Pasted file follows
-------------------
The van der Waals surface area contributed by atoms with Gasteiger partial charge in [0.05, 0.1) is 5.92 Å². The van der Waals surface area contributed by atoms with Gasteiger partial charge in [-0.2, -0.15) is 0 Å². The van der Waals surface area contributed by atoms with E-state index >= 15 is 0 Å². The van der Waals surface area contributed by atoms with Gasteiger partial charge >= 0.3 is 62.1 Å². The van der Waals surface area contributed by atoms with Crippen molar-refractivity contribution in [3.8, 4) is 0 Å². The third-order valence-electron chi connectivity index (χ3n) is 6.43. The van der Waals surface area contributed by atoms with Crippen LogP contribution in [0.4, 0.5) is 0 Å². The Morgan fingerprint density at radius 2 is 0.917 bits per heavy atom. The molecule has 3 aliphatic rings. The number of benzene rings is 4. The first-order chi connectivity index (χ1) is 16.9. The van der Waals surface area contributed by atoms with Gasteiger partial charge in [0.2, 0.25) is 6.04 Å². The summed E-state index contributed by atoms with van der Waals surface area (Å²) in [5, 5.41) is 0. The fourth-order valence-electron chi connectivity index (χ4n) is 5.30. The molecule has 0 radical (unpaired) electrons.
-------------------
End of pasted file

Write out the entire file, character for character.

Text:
The van der Waals surface area contributed by atoms with Gasteiger partial charge in [0.05, 0.1) is 5.92 Å². The van der Waals surface area contributed by atoms with Gasteiger partial charge in [-0.2, -0.15) is 0 Å². The van der Waals surface area contributed by atoms with E-state index >= 15 is 0 Å². The van der Waals surface area contributed by atoms with Gasteiger partial charge >= 0.3 is 62.1 Å². The van der Waals surface area contributed by atoms with Crippen molar-refractivity contribution in [3.8, 4) is 0 Å². The third-order valence-electron chi connectivity index (χ3n) is 6.43. The van der Waals surface area contributed by atoms with Crippen LogP contribution in [0.4, 0.5) is 0 Å². The Morgan fingerprint density at radius 2 is 0.917 bits per heavy atom. The molecule has 3 aliphatic rings. The number of benzene rings is 4. The first-order chi connectivity index (χ1) is 16.9. The van der Waals surface area contributed by atoms with Gasteiger partial charge in [0.2, 0.25) is 6.04 Å². The summed E-state index contributed by atoms with van der Waals surface area (Å²) in [5, 5.41) is 0. The fourth-order valence-electron chi connectivity index (χ4n) is 5.30. The molecule has 0 radical (unpaired) electrons.